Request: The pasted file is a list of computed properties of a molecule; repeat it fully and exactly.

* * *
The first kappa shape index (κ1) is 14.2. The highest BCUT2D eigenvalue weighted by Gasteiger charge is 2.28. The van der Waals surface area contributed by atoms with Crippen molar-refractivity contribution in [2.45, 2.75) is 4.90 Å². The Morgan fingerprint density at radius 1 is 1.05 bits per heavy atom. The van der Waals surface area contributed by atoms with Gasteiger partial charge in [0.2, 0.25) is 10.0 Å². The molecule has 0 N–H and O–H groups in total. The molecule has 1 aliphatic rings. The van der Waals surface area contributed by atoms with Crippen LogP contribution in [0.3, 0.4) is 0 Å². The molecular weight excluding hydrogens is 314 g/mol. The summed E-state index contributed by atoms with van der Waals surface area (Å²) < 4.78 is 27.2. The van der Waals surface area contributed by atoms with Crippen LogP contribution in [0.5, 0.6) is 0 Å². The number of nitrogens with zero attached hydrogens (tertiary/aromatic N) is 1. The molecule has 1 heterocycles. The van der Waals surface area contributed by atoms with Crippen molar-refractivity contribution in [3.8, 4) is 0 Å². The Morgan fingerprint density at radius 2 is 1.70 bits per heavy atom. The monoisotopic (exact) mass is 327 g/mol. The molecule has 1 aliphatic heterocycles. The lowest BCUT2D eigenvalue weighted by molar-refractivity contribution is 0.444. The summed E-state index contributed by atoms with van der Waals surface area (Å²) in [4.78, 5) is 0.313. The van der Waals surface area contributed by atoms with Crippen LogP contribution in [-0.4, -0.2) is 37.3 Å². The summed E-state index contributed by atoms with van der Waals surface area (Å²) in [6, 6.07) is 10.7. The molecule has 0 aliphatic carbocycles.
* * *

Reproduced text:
The first kappa shape index (κ1) is 14.2. The highest BCUT2D eigenvalue weighted by Gasteiger charge is 2.28. The van der Waals surface area contributed by atoms with Crippen molar-refractivity contribution in [2.45, 2.75) is 4.90 Å². The Morgan fingerprint density at radius 1 is 1.05 bits per heavy atom. The van der Waals surface area contributed by atoms with Gasteiger partial charge in [0.2, 0.25) is 10.0 Å². The molecule has 0 N–H and O–H groups in total. The molecule has 1 aliphatic rings. The van der Waals surface area contributed by atoms with Crippen LogP contribution in [0.3, 0.4) is 0 Å². The molecular weight excluding hydrogens is 314 g/mol. The summed E-state index contributed by atoms with van der Waals surface area (Å²) < 4.78 is 27.2. The van der Waals surface area contributed by atoms with Crippen LogP contribution in [0.5, 0.6) is 0 Å². The number of nitrogens with zero attached hydrogens (tertiary/aromatic N) is 1. The molecule has 1 heterocycles. The van der Waals surface area contributed by atoms with Crippen molar-refractivity contribution in [3.8, 4) is 0 Å². The Morgan fingerprint density at radius 2 is 1.70 bits per heavy atom. The monoisotopic (exact) mass is 327 g/mol. The molecule has 1 aliphatic heterocycles. The lowest BCUT2D eigenvalue weighted by molar-refractivity contribution is 0.444. The summed E-state index contributed by atoms with van der Waals surface area (Å²) in [4.78, 5) is 0.313. The van der Waals surface area contributed by atoms with Crippen LogP contribution in [-0.4, -0.2) is 37.3 Å². The summed E-state index contributed by atoms with van der Waals surface area (Å²) in [6, 6.07) is 10.7. The molecule has 0 aliphatic carbocycles.